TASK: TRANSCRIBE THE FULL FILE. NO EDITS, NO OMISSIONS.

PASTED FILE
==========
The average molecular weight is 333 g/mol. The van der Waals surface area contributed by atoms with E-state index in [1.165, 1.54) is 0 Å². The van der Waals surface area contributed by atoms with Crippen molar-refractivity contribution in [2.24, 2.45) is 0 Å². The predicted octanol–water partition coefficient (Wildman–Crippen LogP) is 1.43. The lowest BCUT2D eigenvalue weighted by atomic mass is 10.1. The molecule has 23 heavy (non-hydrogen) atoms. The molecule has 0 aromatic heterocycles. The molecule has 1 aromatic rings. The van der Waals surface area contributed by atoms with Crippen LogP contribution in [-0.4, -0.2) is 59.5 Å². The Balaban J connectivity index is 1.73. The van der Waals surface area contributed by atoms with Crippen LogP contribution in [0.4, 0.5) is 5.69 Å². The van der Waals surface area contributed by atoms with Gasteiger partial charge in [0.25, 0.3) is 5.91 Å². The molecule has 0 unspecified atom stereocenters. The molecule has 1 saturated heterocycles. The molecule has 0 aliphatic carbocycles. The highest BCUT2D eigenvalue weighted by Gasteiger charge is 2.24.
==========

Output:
The average molecular weight is 333 g/mol. The van der Waals surface area contributed by atoms with E-state index in [1.165, 1.54) is 0 Å². The van der Waals surface area contributed by atoms with Crippen molar-refractivity contribution in [2.24, 2.45) is 0 Å². The predicted octanol–water partition coefficient (Wildman–Crippen LogP) is 1.43. The lowest BCUT2D eigenvalue weighted by atomic mass is 10.1. The molecule has 23 heavy (non-hydrogen) atoms. The molecule has 0 aromatic heterocycles. The molecule has 1 aromatic rings. The van der Waals surface area contributed by atoms with Crippen LogP contribution in [-0.4, -0.2) is 59.5 Å². The Balaban J connectivity index is 1.73. The van der Waals surface area contributed by atoms with Crippen LogP contribution in [0.4, 0.5) is 5.69 Å². The van der Waals surface area contributed by atoms with Gasteiger partial charge in [0.25, 0.3) is 5.91 Å². The molecule has 0 unspecified atom stereocenters. The molecule has 1 saturated heterocycles. The molecule has 0 aliphatic carbocycles. The highest BCUT2D eigenvalue weighted by Gasteiger charge is 2.24.